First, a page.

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Daily Brief: Crunch time for Brexit, GSK CEO RSVP from Trump

A round up from pharma, biotech and healthcare


Theresa May looks to enforce ‘soft’ deal on ‘hard’ Brexiteers

After two years of uncertainty and squabbling within the Conservative party over how Brexit should be done, Prime Minister Theresa May has assembled her cabinet at her country retreat Chequers to produce a final plan for life outside the EU.

May is said to have been belatedly persuaded by recent interventions from big business, including Airbus, Jaguar Land Rover, BMW and others that a ‘hard’ Brexit would be disastrous for the country – and is understood to be advocating a very close alignment with the EU, albeit still technically outside the single market and customs union.

This is a rapid, last-minute u-turn, but the prime minister will aim to find a compromise solution which can retain many benefits of close regulatory alignment and frictionless trade, while still exiting the EU.

The prime minister faces a potential revolt from Brexiteer cabinet ministers such as Foreign Secretary Boris Johnson and Environment Secretary Michael Gove, but is expected to warn them that if they reject this plan, more moderate Conservative MPs are likely to unite with Opposition MPs in favour of staying in the customs union, with legislation due before parliament next week.

Even if May does manage to win over her own cabinet doubters, however, it is far from assured that the EU27 will approve such a deal by October, when a final deal must be agreed – and a rejection could send the UK government back to square one.

Business leaders have become emboldened in recent weeks, speaking out against the chaos and uncertainty in the UK plans. One of the most outspoken is Airbus CEO Tom Enders, who this morning commented that the UK had “no clue how to execute Brexit without harm.”

Read more at the Guardian:

Government has no clue how to execute Brexit without harm – Airbus chief

Takeda to sell Osaka HQ to help cover Shire costs

Takeda’s $63bn purchase of Shire is the biggest pharma merger for some years, and the Japanese pharma company is making some tough decisions to pay for the outlay.

The Nikkei Asian Review reports that the firm is to sell off its Osaka headquarters to help reduce its debt resulting from the acquisition, which has quadrupled to 4 trillion yen ($36bn).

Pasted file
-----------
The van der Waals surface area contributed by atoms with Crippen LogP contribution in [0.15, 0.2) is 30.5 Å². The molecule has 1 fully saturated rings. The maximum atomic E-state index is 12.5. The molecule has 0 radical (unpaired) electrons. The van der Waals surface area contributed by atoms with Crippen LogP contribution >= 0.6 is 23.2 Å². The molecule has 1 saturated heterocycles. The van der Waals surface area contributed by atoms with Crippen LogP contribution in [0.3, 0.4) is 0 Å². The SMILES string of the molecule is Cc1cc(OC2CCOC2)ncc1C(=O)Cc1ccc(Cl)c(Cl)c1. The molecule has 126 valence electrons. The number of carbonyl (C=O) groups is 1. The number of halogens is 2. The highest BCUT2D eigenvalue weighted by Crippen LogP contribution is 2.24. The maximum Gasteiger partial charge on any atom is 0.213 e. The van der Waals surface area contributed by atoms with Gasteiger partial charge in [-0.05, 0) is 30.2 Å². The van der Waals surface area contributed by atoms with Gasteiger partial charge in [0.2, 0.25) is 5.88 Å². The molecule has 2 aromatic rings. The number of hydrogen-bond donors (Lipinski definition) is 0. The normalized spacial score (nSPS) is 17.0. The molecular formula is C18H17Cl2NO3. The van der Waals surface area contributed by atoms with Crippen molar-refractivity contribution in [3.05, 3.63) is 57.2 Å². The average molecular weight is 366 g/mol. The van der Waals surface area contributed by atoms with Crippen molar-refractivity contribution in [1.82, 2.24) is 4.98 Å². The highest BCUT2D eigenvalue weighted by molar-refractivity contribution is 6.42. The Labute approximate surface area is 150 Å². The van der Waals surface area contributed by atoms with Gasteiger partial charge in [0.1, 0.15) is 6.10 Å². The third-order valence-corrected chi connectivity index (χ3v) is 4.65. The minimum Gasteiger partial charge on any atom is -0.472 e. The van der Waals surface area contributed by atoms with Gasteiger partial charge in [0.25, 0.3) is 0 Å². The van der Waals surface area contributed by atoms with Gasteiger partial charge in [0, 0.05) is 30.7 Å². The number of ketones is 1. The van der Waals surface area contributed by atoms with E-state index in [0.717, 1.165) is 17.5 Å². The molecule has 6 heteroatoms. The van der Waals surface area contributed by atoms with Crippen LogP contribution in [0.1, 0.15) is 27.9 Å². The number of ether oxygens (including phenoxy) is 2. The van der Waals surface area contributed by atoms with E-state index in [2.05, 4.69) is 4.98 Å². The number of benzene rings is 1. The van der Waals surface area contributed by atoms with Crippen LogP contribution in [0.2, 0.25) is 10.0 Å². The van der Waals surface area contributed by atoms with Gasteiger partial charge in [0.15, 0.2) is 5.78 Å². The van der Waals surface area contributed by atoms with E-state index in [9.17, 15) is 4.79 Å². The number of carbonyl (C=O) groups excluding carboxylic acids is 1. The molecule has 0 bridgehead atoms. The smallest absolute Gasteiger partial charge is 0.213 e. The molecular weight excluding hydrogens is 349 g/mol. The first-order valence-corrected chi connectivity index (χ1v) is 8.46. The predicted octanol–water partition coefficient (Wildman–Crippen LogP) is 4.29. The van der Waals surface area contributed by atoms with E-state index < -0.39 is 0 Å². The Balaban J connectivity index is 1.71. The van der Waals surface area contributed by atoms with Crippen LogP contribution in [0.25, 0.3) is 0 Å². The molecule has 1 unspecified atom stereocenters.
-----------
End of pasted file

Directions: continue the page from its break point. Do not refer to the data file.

The company is now negotiating the sale of buildings and land, but won’t relocate, and will instead lease the buildings back from the eventual owners.

Guess who’s coming to dinner – pharma leaders get Trump invitation

GlaxoSmithKline’s Emma Walmsley and J&J’s Alex Gorsky are among 150 business leaders who have been invited to dine with Donald Trump when he visits the UK next week.


The Financial Times reports that the black-tie dinner will be held on Thursday night and is to be hosted by Prime Minister Theresa May, as part of the President’s three-day “working visit”. However Trump’s visit has been surrounded by controversy and protest since it was first mooted last year, and has been downgraded from a formal state visit because of fears of a hostile reception on the streets of London.

Other business leaders invited to the event, which some believe could be held at Winston Churchill’s birthplace, the stately home Blenheim Palace. These include Steve Varley, EY chairman and managing partner for the UK and Ireland, Richard Gnodde, chief executive of Goldman Sachs International and Paul Polman of Unilever.

The question of whether or not to accept the invitation is a dilemma for many CEOs, with outrage against Trump’s treatment of immigrants into the US, and the imposition of new trade tariffs just two of the issues causing consternation.

Some business leaders have already made their excuses and declined the invitation. Martha Lane Fox, co-founder of said: “I understand why the government have to entertain Trump, but I certainly don’t want to.”

Read the full Financial Times story here (subscription required)

Article by
Andrew McConaghie

6th July 2018



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